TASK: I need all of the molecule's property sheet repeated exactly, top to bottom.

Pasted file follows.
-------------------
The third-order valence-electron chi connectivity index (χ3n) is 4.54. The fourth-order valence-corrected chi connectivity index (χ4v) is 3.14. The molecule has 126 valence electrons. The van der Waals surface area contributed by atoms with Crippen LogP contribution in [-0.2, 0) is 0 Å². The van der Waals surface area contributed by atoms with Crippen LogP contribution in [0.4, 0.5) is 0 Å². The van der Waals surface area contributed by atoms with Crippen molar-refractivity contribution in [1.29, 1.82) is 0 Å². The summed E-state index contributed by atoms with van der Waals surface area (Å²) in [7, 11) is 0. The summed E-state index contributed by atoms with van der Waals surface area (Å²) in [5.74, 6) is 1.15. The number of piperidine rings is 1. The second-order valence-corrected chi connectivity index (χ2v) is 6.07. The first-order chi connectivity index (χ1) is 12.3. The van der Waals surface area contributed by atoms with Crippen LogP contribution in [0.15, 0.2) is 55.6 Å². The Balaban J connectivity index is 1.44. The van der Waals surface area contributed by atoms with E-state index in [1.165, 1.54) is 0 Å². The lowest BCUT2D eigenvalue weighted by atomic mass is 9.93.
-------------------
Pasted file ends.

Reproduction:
The third-order valence-electron chi connectivity index (χ3n) is 4.54. The fourth-order valence-corrected chi connectivity index (χ4v) is 3.14. The molecule has 126 valence electrons. The van der Waals surface area contributed by atoms with Crippen LogP contribution in [-0.2, 0) is 0 Å². The van der Waals surface area contributed by atoms with Crippen LogP contribution in [0.4, 0.5) is 0 Å². The van der Waals surface area contributed by atoms with Crippen molar-refractivity contribution in [1.29, 1.82) is 0 Å². The summed E-state index contributed by atoms with van der Waals surface area (Å²) in [7, 11) is 0. The summed E-state index contributed by atoms with van der Waals surface area (Å²) in [5.74, 6) is 1.15. The number of piperidine rings is 1. The second-order valence-corrected chi connectivity index (χ2v) is 6.07. The first-order chi connectivity index (χ1) is 12.3. The van der Waals surface area contributed by atoms with Crippen LogP contribution in [0.15, 0.2) is 55.6 Å². The Balaban J connectivity index is 1.44. The van der Waals surface area contributed by atoms with E-state index in [1.165, 1.54) is 0 Å². The lowest BCUT2D eigenvalue weighted by atomic mass is 9.93.